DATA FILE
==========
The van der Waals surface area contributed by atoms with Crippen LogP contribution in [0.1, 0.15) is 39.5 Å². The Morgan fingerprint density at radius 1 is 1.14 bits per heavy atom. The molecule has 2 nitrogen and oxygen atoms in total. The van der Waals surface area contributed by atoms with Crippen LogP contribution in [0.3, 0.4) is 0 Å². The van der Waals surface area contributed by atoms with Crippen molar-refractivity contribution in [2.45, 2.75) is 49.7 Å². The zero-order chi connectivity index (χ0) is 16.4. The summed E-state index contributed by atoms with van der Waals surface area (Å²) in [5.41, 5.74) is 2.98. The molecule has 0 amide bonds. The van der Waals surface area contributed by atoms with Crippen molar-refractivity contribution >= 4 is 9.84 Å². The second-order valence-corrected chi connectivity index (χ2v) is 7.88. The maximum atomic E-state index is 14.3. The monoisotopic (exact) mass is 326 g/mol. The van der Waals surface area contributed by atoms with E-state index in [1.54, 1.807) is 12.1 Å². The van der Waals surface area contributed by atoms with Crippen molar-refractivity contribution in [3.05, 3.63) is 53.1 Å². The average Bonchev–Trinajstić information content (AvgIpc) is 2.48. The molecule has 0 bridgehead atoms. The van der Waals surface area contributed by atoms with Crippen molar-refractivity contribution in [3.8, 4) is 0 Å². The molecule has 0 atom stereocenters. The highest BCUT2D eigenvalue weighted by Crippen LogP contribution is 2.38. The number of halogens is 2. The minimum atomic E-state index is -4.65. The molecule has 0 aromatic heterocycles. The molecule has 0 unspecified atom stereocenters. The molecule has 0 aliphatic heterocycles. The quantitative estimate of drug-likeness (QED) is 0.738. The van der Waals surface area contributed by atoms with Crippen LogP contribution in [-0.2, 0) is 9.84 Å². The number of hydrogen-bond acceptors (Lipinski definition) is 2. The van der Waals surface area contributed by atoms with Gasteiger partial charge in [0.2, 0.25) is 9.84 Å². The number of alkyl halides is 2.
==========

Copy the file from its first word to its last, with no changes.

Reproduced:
The van der Waals surface area contributed by atoms with Crippen LogP contribution in [0.1, 0.15) is 39.5 Å². The Morgan fingerprint density at radius 1 is 1.14 bits per heavy atom. The molecule has 2 nitrogen and oxygen atoms in total. The van der Waals surface area contributed by atoms with Crippen LogP contribution in [0.3, 0.4) is 0 Å². The van der Waals surface area contributed by atoms with Crippen molar-refractivity contribution in [2.45, 2.75) is 49.7 Å². The zero-order chi connectivity index (χ0) is 16.4. The summed E-state index contributed by atoms with van der Waals surface area (Å²) in [5.41, 5.74) is 2.98. The molecule has 0 amide bonds. The van der Waals surface area contributed by atoms with Crippen molar-refractivity contribution >= 4 is 9.84 Å². The second-order valence-corrected chi connectivity index (χ2v) is 7.88. The maximum atomic E-state index is 14.3. The monoisotopic (exact) mass is 326 g/mol. The van der Waals surface area contributed by atoms with E-state index in [1.54, 1.807) is 12.1 Å². The van der Waals surface area contributed by atoms with Crippen molar-refractivity contribution in [3.05, 3.63) is 53.1 Å². The average Bonchev–Trinajstić information content (AvgIpc) is 2.48. The molecule has 0 bridgehead atoms. The van der Waals surface area contributed by atoms with Crippen molar-refractivity contribution in [3.8, 4) is 0 Å². The molecule has 0 atom stereocenters. The highest BCUT2D eigenvalue weighted by Crippen LogP contribution is 2.38. The number of halogens is 2. The minimum atomic E-state index is -4.65. The molecule has 0 aromatic heterocycles. The molecule has 0 unspecified atom stereocenters. The molecule has 0 aliphatic heterocycles. The quantitative estimate of drug-likeness (QED) is 0.738. The van der Waals surface area contributed by atoms with Crippen LogP contribution in [-0.2, 0) is 9.84 Å². The number of hydrogen-bond acceptors (Lipinski definition) is 2. The van der Waals surface area contributed by atoms with Gasteiger partial charge in [0.2, 0.25) is 9.84 Å². The number of alkyl halides is 2.